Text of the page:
ASUNCION (AFP) - South American football confederation Conmebol looks to clean its image by choosing a new president on Tuesday, as three of its former heads face US indictments in the Fifa corruption scandal.
After being searched this month by investigators probing alleged bribes, Conmebol's headquarters in Paraguay now hosts football chiefs from 10 countries who will choose a new leader and decide who to back for Fifa president.
Senior figures said there was a consensus to elect as new Conmebol president Alejandro Dominguez, a 44-year-old businessman and current head of Paraguay's football federation.
The South American bloc is meanwhile expected to back Swiss-Italian Gianno Infantino to succeed the suspended Joseph Blatter as president of world football's governing body Fifa.
The South American Football Confederation's last president Miguel Angel Napout, also a Paraguayan, was one of 16 Latin American officials indicted by US authorities last month.
Among the others were another Paraguayan former Conmebol head, Nicolas Leoz, 87, and its Uruguayan ex-president Eugenio Figueredo, 83.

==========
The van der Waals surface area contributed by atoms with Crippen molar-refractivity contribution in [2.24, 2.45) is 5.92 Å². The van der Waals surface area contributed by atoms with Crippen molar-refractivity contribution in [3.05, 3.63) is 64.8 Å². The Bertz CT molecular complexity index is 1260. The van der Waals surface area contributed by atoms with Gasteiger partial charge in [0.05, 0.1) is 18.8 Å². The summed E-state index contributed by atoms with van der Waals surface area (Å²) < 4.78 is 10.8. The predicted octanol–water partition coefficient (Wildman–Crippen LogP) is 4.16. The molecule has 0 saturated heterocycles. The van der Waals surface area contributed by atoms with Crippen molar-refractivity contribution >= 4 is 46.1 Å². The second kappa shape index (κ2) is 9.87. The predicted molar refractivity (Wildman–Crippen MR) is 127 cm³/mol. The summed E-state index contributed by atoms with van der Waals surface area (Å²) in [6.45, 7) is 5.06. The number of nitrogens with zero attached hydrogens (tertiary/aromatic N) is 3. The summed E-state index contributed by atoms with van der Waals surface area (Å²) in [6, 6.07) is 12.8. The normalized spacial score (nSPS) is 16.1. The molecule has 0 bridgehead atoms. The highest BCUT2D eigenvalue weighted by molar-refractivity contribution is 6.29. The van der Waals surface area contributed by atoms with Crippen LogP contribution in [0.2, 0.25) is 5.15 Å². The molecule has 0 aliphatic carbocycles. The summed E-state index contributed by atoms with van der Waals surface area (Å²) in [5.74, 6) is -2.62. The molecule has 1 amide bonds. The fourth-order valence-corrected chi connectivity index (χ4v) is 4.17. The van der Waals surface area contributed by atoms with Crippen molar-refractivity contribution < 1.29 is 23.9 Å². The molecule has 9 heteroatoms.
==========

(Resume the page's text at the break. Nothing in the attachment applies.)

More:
Leoz is under house arrest in Paraguay and Figueredo is in jail in Uruguay.
Both face requests for extradition on allegations of bribery and money-laundering by US authorities which are investigating the scandal.
Napout is under house arrest in New York.
The suspects are accused of accepting millions of dollars in bribes in return for awarding broadcasting and commercial contracts for football tournaments.
The scandal over allegations of multimillion-dollar bribes has led to the suspension of numerous top officials including Blatter, Fifa's long-time president.
Conmebol's interim president, Wilmar Valdez of Uruguay, said there was a consensus to elect Dominguez as president.
Valdez himself stepped out of the running at the last minute, saying a consensus was needed to launch a new, cleaner era for Conmebol.
"There must be a before and an after with all that has happened," he said.
He called for "the implementation of transparency and oversight measures that guarantee the efficient and rigorous administration" of Conmebol.
The confederation is the umbrella group for 10 South American football associations.
Its headquarters had diplomatic immunity from 1992 but that privilege was withdrawn last year after the scandal erupted.
Another Conmebol source told AFP the body would back Infantino when Fifa chooses a new president in Zurich on Feb 26.
The acting head of European federation Uefa, Infantino also has the support of Uefa's executive committee.
He faces competition in his run for the Fifa presidency from Asian Football Confederation chief Sheikh Salman of Bahrain, who has the likely backing of African countries for his bid.
Another Fifa candidate is Prince Ali of Jordan, who like Infantino will be present at the Conmebol congress on Tuesday.